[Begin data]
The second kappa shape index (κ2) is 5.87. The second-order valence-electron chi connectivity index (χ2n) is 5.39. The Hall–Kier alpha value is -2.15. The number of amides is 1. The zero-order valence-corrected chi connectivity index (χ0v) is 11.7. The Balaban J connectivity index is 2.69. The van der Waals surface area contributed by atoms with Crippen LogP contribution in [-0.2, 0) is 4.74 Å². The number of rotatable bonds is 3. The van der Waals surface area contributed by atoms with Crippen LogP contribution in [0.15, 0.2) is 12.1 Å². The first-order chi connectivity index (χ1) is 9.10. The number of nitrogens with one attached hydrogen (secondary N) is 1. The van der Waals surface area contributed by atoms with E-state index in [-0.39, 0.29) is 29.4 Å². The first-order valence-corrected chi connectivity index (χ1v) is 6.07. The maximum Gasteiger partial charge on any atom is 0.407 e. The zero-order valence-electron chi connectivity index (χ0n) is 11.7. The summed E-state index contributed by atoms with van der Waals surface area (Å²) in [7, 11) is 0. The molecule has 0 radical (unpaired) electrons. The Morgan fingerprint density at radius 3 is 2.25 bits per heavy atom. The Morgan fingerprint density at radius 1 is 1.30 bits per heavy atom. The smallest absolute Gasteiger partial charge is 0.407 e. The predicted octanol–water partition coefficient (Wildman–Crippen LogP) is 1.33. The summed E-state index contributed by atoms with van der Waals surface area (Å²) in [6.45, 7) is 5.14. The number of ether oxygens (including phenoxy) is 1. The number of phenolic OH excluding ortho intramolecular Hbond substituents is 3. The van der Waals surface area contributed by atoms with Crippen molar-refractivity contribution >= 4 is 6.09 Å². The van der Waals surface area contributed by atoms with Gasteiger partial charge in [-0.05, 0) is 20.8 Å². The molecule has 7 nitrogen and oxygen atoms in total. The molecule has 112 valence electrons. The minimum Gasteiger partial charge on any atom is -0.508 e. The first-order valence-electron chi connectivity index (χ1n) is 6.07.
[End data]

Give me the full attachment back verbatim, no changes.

The second kappa shape index (κ2) is 5.87. The second-order valence-electron chi connectivity index (χ2n) is 5.39. The Hall–Kier alpha value is -2.15. The number of amides is 1. The zero-order valence-corrected chi connectivity index (χ0v) is 11.7. The Balaban J connectivity index is 2.69. The van der Waals surface area contributed by atoms with Crippen LogP contribution in [-0.2, 0) is 4.74 Å². The number of rotatable bonds is 3. The van der Waals surface area contributed by atoms with Crippen LogP contribution in [0.15, 0.2) is 12.1 Å². The first-order chi connectivity index (χ1) is 9.10. The number of nitrogens with one attached hydrogen (secondary N) is 1. The van der Waals surface area contributed by atoms with E-state index in [-0.39, 0.29) is 29.4 Å². The first-order valence-corrected chi connectivity index (χ1v) is 6.07. The maximum Gasteiger partial charge on any atom is 0.407 e. The zero-order valence-electron chi connectivity index (χ0n) is 11.7. The summed E-state index contributed by atoms with van der Waals surface area (Å²) in [7, 11) is 0. The molecule has 0 radical (unpaired) electrons. The Morgan fingerprint density at radius 3 is 2.25 bits per heavy atom. The Morgan fingerprint density at radius 1 is 1.30 bits per heavy atom. The smallest absolute Gasteiger partial charge is 0.407 e. The predicted octanol–water partition coefficient (Wildman–Crippen LogP) is 1.33. The summed E-state index contributed by atoms with van der Waals surface area (Å²) in [6.45, 7) is 5.14. The number of ether oxygens (including phenoxy) is 1. The number of phenolic OH excluding ortho intramolecular Hbond substituents is 3. The van der Waals surface area contributed by atoms with Crippen molar-refractivity contribution >= 4 is 6.09 Å². The van der Waals surface area contributed by atoms with Gasteiger partial charge in [-0.05, 0) is 20.8 Å². The molecule has 7 nitrogen and oxygen atoms in total. The molecule has 112 valence electrons. The minimum Gasteiger partial charge on any atom is -0.508 e. The first-order valence-electron chi connectivity index (χ1n) is 6.07.